Portable short-wave receiver
The Royal 1000 Trans-Oceanic was a portable solid-state
LW, MW, and SW receiver
(150 kHz - 22 MHz), also known as a world receiver,
manufactured by Zenith in Chicago (Illinois, USA) and introduced in 1957,
at a time when transistors were a real novelty, and valve-based
receivers were still being manufactured at much lower cost.
The price of the 1000 at its introduction was US$ 275 .
Newer versions, like the 1000-1 and 1000-D were introduced during
The radio measures 320 x 267 x 122 mm.
The desired frequency band is selected with a rotary knob at the right side,
that controls the rotating drum scale on the left.
The drum scale can be illuminated
by pressing the Light-button. The radio has in internal ferrite antenna (here
called a Wavemagnet), plus an external one that is stored in the battery
compartment at the rear.
In addition it also has a telescopic antenna that is hidden inside the carrying
handle at the top.
The radio is powered by nine 1.5V D-cells and there is no provision for
an external mains PSU.
The Zenith 1000 radios were very popular with Radio Amateurs and
SW-listeners, but also with the international spy-scene of the late
1950s and early 1960s as it offered a good alternative for the
bulky and heavy spy radio
receivers of the era. In many cases, East German
spies, operating in West Europe or elsewhere, used the Zenith 1000 for
receiving messages from their headquarters.
A good example of the use of the Zenith 1000 in Cold War espionage,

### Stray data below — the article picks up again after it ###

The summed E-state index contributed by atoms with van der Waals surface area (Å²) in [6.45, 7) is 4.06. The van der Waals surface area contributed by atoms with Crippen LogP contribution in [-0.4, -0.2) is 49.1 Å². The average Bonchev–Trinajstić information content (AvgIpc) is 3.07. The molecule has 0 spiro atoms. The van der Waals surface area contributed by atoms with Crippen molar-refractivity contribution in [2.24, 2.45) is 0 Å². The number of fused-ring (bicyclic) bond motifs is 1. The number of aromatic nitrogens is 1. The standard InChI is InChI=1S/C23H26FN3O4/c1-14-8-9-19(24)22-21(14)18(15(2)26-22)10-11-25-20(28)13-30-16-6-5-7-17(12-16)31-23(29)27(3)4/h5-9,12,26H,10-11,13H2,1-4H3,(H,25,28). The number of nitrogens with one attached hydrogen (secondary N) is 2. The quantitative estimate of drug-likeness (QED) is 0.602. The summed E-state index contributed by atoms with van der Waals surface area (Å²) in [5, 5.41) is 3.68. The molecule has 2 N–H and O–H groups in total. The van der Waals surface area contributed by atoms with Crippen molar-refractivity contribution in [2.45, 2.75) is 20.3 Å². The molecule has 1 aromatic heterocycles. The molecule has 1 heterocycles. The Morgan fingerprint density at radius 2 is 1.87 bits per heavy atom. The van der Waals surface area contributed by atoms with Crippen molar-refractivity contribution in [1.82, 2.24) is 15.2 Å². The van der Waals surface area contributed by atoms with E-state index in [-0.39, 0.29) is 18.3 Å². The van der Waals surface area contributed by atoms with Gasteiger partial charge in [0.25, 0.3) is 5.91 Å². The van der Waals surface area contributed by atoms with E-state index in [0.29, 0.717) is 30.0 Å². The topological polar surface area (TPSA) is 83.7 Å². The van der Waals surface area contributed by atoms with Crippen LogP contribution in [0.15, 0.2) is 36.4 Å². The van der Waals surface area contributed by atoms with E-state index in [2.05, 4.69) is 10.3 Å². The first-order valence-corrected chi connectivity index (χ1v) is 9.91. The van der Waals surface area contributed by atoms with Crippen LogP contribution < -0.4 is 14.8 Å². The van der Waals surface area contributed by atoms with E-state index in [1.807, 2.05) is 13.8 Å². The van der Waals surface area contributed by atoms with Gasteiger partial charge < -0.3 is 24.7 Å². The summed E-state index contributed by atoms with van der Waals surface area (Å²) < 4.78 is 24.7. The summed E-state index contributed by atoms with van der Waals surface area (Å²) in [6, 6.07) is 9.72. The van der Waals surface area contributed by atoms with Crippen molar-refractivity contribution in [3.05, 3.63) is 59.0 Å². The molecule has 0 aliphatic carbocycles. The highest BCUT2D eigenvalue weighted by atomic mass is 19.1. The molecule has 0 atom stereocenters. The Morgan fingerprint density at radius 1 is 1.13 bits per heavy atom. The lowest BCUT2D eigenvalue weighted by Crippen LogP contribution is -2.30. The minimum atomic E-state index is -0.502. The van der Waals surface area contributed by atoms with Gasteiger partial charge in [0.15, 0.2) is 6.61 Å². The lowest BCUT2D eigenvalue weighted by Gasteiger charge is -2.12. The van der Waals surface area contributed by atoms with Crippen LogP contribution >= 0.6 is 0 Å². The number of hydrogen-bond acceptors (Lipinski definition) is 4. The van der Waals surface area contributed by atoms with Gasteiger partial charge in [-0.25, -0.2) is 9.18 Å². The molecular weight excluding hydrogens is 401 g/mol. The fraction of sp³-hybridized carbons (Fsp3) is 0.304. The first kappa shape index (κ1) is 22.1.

is its deployment by the
Czechoslovakian intelligence agency
in Congo in 1960, where it was used in combination with a
50W long-range SW transmitter.
As the receiver was available off-the-shelf, buying one would not
attract any attention and it gave them free access to the latest technology
from the West.
As the scale of the Zenith 1000 is not accurate enough for this application,
the crystal-based transmitter would generally be used to 'calibrate' the
receiver and tune it to the desired frequency.
Radio amateurs and SW-listeners will probably remember the mysterious
on the SW bands throughout most of the Cold War.
A female voice that was reading endless sequences
of seemingly random numbers for 24 hours a day, often in Russian, Spanish
Funf, drei, sieben, acht, vier, trennung...
Many such number stations
were operated by the secret
services of Eastern Block countries, such as Russia (USSR),
East Germany (DDR),
and Romania. The numbers were actually coded
messages for their secret agents and spies that operated undercover
in the West. Commercial receivers like the Zenith 1000
were often used for the reception of such messages.
Although the first all-transistor radio appeared on the market in 1954,
the Royal 1000 was the first all-transistor general-coverage portable
LW, MW, SW radio, with the Royal 1000-D version adding the
LW band in 1961.
Despite its high price of US$275 (1957), 165,000 units were sold
before it was succeeded by the Royal 3000 in 1963 .
The radios are now difficult to find.
Part of the electronics is visible at the left half. It consists of a chassis
with coils and socketed transistors, all wired at the back of the chassis,
much like with the valve-based radios of the era.
The overall build quality is very good and it is known that the entire
chassis was hand-wired, which probably accounts for the high cost of the
radio. The performance on the SW-bands is excellent, and for a long time the
Zenith 1000 belonged to the best domestic SW receivers on the market, until
it was outperformed by the
and the Grundig Satellit 2000.
Weather, Marine & Amateur2-4 MHz
Weather, Marine & Amateur4-9 MHz
Afternoon & Evening9.4-10.1 MHz (31 m)
Afternoon & Evening11.4-12.3 MHz (25 m)
All day14.6-15.8 MHz (19 m)
All day17.2-18.4 (16 m)
All day20.7-22.5 (13 m)
121-44RF Amplifier (NTE126)
121-47(2x) AF Amplifier (NTE102A)
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© Crypto Museum. Created: Tuesday 11 August 2015. Last changed: Wednesday, 07 September 2016 - 06:34 CET.